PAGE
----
Philosophy, Psychology and Neuroscience
How Well Do We Know How Well We Are Imagining Sounds?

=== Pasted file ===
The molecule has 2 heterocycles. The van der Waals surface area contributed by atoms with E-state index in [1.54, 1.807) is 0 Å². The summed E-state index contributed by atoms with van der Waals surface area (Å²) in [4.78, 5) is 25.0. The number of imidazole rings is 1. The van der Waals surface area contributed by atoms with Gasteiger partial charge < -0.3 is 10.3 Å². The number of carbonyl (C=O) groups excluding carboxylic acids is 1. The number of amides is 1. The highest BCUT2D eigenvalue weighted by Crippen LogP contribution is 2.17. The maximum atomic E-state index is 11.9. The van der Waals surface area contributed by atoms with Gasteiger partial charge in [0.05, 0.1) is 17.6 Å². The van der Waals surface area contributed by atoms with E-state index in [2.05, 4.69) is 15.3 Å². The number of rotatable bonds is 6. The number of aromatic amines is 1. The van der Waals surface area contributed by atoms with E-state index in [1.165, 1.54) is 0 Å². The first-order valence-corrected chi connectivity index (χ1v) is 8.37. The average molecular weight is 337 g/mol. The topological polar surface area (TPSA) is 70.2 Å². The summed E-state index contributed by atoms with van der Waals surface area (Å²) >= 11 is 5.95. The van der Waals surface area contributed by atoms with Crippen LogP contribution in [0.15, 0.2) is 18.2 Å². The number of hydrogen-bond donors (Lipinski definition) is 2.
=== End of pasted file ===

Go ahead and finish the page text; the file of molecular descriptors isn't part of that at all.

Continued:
Mental imagery abilities vary among individuals, as shown both by objective measures and by self-report. Few imagery studies consider auditory imagery, however. In this talk, I will argue that a. there are individual differences in auditory imagery for music b. these can be captured via self-report and c. this self-report predicts some interesting behavioral and neural aspects of imagining music. The Bucknell Auditory Imagery Scale is a short self-report measure encompassing both Vividness and Control of auditory imagery. High scores on Vividness predict outcomes as varied as source memory errors in distinguishing heard from imagined tunes pitch imitation tasks as well as neural activity and gray matter volume in several brain areas that are known to be involved in auditory imagery. Another way auditory imagery may vary is from trial to trial and I offer some examples of the predictive value of self-reports of that more “state” aspect of auditory imagery. Even though self-report measures encompass both cognitive and metacognitive aspects, they are useful tools in accounting for individual differences in high-level cognitive skills.